• The European Union’s (EU) top diplomat Josep Borrell visited the easterly Luhansk region last Wednesday (Jan 5) to observe the front line of Ukraine’s war with Moscow-backed separatists. This visit was part of a Western diplomatic push in support of Ukraine. Borrell highlights that there will be “massive consequences and severe costs” for Russia if it were to launch a new military offensive against Ukraine. With the conflict at the border increasing tensions affecting European security, Borrell added that the EU has a firm stance and a strong commitment “that any military aggression against Ukraine will have massive consequences and severe costs.
  • The US imposed sanctions on Bosnian Serb leader Milorad Dodik, accusing him of corruption and threatening Bosnia and Herzegonia’s stability and territorial integrity. The sanctions will block any assets Dodik may have under US jurisdiction and criminalise transactions with him under US law. According to the US Department of the Treasury last Wednesday (Jan 5), the imposing of sanctions on Dodik was part of President Joe Biden’s administration’s plan to hold individuals who “undermine the stability of the Western Balkans region through corruption and threats to long-standing peace agreements” accountable for their actions.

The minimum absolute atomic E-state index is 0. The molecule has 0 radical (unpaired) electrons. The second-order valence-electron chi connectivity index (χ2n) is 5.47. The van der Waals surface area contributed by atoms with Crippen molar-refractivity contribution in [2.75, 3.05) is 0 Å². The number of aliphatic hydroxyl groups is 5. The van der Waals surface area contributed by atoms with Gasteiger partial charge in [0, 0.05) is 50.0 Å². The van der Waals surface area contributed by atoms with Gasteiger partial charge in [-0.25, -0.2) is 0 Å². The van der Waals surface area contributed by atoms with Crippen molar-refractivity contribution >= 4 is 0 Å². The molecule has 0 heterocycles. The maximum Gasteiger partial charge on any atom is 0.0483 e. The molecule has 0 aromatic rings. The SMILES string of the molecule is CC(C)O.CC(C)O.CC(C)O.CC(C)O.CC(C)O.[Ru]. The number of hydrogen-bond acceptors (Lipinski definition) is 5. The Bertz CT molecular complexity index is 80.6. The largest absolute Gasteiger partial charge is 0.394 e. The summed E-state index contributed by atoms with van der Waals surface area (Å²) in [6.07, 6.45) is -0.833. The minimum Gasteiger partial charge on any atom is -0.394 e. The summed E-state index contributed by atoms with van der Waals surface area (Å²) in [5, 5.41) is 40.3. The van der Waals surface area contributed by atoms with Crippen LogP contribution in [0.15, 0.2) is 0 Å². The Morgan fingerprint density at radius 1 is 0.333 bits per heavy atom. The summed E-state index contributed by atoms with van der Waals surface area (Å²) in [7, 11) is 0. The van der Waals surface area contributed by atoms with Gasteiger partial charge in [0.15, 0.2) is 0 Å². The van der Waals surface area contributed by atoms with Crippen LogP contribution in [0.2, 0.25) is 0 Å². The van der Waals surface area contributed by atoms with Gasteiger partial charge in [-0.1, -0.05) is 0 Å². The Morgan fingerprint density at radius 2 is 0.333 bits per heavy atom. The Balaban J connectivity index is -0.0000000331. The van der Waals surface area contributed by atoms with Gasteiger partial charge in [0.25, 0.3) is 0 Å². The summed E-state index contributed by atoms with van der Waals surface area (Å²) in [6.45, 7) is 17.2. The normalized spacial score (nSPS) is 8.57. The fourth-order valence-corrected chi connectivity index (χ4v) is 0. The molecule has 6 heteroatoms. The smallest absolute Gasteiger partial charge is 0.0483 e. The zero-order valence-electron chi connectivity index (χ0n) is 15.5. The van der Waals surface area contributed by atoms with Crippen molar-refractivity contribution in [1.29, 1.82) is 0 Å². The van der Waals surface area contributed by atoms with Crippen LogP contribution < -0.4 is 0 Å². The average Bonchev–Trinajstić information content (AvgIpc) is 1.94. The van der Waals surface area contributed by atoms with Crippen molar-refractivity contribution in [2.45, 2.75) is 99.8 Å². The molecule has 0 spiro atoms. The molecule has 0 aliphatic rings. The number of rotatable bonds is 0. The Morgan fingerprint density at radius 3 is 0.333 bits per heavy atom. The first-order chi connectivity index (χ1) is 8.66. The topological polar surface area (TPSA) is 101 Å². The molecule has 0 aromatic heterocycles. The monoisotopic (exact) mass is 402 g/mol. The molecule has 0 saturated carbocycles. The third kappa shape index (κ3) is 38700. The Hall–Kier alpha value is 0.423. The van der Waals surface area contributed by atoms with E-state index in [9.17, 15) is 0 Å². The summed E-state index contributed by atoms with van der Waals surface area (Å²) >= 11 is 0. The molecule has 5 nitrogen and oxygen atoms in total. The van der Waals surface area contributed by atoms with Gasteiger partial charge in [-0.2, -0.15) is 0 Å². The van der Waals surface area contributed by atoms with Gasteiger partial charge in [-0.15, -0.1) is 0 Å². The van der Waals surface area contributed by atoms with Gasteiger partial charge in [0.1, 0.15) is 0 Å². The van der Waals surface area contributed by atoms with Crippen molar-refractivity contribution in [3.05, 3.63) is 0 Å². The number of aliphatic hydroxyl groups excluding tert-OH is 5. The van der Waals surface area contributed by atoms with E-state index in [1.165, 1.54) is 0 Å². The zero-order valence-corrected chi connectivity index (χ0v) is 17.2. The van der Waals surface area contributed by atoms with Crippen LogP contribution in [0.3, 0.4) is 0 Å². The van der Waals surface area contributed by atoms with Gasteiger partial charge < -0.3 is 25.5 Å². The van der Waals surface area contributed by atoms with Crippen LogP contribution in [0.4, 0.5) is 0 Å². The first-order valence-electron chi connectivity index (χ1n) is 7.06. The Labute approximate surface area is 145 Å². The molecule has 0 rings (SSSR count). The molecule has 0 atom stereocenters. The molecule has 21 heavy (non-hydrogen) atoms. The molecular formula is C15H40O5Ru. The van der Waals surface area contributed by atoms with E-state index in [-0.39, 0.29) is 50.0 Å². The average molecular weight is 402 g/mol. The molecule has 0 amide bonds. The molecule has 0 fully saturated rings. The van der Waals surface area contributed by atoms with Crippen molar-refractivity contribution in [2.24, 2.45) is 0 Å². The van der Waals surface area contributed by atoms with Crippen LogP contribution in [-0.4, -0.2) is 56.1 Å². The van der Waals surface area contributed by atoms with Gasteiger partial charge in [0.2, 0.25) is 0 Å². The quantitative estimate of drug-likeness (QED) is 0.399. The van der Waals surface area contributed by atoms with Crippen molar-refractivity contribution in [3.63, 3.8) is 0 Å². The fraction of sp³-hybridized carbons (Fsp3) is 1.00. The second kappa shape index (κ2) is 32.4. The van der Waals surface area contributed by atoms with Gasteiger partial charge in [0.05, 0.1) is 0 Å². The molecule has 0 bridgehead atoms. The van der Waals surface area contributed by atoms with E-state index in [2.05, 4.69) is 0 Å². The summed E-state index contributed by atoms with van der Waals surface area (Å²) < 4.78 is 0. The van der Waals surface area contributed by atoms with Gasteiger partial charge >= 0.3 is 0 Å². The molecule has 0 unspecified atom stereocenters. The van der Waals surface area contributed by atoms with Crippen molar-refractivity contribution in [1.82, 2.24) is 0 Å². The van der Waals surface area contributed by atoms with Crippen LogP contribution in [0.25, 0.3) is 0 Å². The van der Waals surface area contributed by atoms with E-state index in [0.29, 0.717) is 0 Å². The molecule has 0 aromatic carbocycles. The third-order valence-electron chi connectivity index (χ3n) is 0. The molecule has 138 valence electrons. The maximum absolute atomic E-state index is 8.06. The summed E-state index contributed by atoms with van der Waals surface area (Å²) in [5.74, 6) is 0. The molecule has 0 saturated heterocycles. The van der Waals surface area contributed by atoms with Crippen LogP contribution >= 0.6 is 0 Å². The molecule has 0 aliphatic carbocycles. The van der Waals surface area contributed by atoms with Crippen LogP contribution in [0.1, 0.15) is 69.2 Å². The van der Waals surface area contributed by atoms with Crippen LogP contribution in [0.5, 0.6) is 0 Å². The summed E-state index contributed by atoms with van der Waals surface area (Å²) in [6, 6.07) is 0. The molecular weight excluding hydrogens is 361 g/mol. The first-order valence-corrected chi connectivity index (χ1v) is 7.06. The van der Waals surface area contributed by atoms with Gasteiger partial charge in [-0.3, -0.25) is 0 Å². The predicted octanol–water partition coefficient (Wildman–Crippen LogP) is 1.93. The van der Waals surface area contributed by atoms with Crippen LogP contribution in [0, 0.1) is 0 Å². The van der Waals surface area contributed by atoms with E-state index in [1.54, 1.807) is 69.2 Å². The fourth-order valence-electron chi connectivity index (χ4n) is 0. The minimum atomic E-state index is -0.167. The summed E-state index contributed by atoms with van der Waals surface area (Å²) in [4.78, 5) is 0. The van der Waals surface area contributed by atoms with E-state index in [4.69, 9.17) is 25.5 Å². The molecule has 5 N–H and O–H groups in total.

• The Organization of the Petroleum Exporting Countries (OPEC+) announced last Tuesday (Jan 4) that it will adhere to its plan to gradually boost oil output in February, brushing off concerns about Omicron’s impact on global crude demand. The 23-nation member group and the cartel’s allies led by Russia agreed to increase oil production by 400,000 barrels a day in February. According to Capital Economics chief commodities economist Caroline Bain, “the new Omicron variant, although highly transmissible, is not leading to the same rates of hospitalisation and death associated with earlier variants,” and thus, oil demand is expected to be unaffected as most governments have not imposed any widespread lockdowns or travel restrictions.